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From Porsche to Pokémon, Daniel Arsham’s art examines the modern age

In two exhibitions and a new fashion line, the multidisciplinary artist explores material, time, and cars.

From Porsche to Pokémon, Daniel Arsham’s art examines the modern age
[Source photo: Daniel Arsham: Wherever You Go, There You Are, 2023. Orange County Museum of Art. [Photo: Yubo Dong/ofstudio]]

Daniel Arsham resists categorization. In a word, he’s an artist, but his work fans out across such a wide spectrum that the description is almost meaningless. Trained in painting and drawing, he’s maybe best known for his sculptural works of familiar contemporary objects that appear to be eroded through geologic time. He’s also served as the creative director of the Cleveland Cavaliers basketball team and created collaborations with brands including DiorPorsche, and Pokémon. He works at an architectural scale through Snarkitecture, a design firm he cofounded with Alex Mustonen, which has designed store interiors for the fashion retailer Kith, among others. And his most recent endeavor is Objects IV Life, a rugged fashion line designed for material circularity.

Daniel Arsham at Paris Mens Fashion Week, Fall-Winter 2023-24. [Photo: Adam Katz Sinding/courtesy Daniel Arsham]

new exhibition now open at the Orange County Museum of Art attempts to put this wide-ranging work in one setting for the first time. Featuring drawings and paintings, eroded sculptures like a bronze Delorean car that appears to have crystallized, and sports items created for the Cavaliers and Formula One race car driver Lewis Hamilton, the exhibition is a 20-year retrospective of the New York-based artist’s varied output.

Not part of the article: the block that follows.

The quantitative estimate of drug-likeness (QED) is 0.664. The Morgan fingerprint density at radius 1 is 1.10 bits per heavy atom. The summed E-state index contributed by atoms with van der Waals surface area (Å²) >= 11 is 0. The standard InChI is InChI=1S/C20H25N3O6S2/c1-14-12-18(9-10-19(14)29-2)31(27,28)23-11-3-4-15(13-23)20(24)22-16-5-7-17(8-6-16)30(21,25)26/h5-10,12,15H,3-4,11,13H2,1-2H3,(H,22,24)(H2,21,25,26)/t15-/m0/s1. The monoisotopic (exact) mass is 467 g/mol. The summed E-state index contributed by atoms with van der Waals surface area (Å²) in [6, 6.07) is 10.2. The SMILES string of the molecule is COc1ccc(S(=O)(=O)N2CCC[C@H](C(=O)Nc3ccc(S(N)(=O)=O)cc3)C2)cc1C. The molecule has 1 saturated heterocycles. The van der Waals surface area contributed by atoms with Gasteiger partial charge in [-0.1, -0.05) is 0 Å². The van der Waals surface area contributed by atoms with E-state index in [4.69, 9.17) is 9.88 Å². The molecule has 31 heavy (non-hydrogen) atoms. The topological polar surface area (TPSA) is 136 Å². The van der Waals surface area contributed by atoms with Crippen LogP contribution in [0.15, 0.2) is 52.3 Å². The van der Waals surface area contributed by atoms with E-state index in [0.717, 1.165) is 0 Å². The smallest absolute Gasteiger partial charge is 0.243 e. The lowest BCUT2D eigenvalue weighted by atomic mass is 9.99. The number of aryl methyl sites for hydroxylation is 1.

It’s a range of work that Arsham says came more from curiosity than intention. Aside from his traditional artist’s education, his body of work bleeds into media in which he freely admits having no formal training, from architecture to furniture making to fashion design. “I spent so much time investigating them and learning about them that eventually I found myself doing them,” he says.

Daniel Arsham: Wherever You Go, There You Are, 2023. Orange County Museum of Art. [Photo: Yubo Dong/ofstudio]

The exhibition at the Orange County Museum of Art presents this mix through the lens of time and the often flawed ways we understand the past by the objects that are left behind. Asrham’s eroded sculptures explore this concept most directly, as modernized versions of traditional Greek and Roman sculpture. These ancient sculptures are themselves skewed windows to the past, as their once gaudy painting has faded away, giving modern viewers the impression that their original state was actually austere. “I started to pick apart this notion that history is inherently fictionalized,” Arsham says.